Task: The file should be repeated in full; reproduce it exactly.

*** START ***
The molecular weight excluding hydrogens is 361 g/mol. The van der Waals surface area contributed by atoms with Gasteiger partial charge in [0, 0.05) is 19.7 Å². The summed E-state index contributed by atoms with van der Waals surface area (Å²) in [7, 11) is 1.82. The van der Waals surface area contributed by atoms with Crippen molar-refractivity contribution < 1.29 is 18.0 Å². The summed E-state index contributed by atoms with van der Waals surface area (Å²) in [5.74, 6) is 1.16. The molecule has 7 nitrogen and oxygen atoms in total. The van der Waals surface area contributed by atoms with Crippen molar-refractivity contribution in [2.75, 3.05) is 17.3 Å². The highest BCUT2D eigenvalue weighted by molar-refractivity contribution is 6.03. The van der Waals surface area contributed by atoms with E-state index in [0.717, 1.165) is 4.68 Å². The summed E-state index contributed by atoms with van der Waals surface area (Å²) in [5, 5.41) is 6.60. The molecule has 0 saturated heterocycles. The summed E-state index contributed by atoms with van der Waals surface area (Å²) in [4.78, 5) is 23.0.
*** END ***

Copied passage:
The molecular weight excluding hydrogens is 361 g/mol. The van der Waals surface area contributed by atoms with Gasteiger partial charge in [0, 0.05) is 19.7 Å². The summed E-state index contributed by atoms with van der Waals surface area (Å²) in [7, 11) is 1.82. The van der Waals surface area contributed by atoms with Crippen molar-refractivity contribution < 1.29 is 18.0 Å². The summed E-state index contributed by atoms with van der Waals surface area (Å²) in [5.74, 6) is 1.16. The molecule has 7 nitrogen and oxygen atoms in total. The van der Waals surface area contributed by atoms with Crippen molar-refractivity contribution in [2.75, 3.05) is 17.3 Å². The highest BCUT2D eigenvalue weighted by molar-refractivity contribution is 6.03. The van der Waals surface area contributed by atoms with E-state index in [0.717, 1.165) is 4.68 Å². The summed E-state index contributed by atoms with van der Waals surface area (Å²) in [5, 5.41) is 6.60. The molecule has 0 saturated heterocycles. The summed E-state index contributed by atoms with van der Waals surface area (Å²) in [4.78, 5) is 23.0.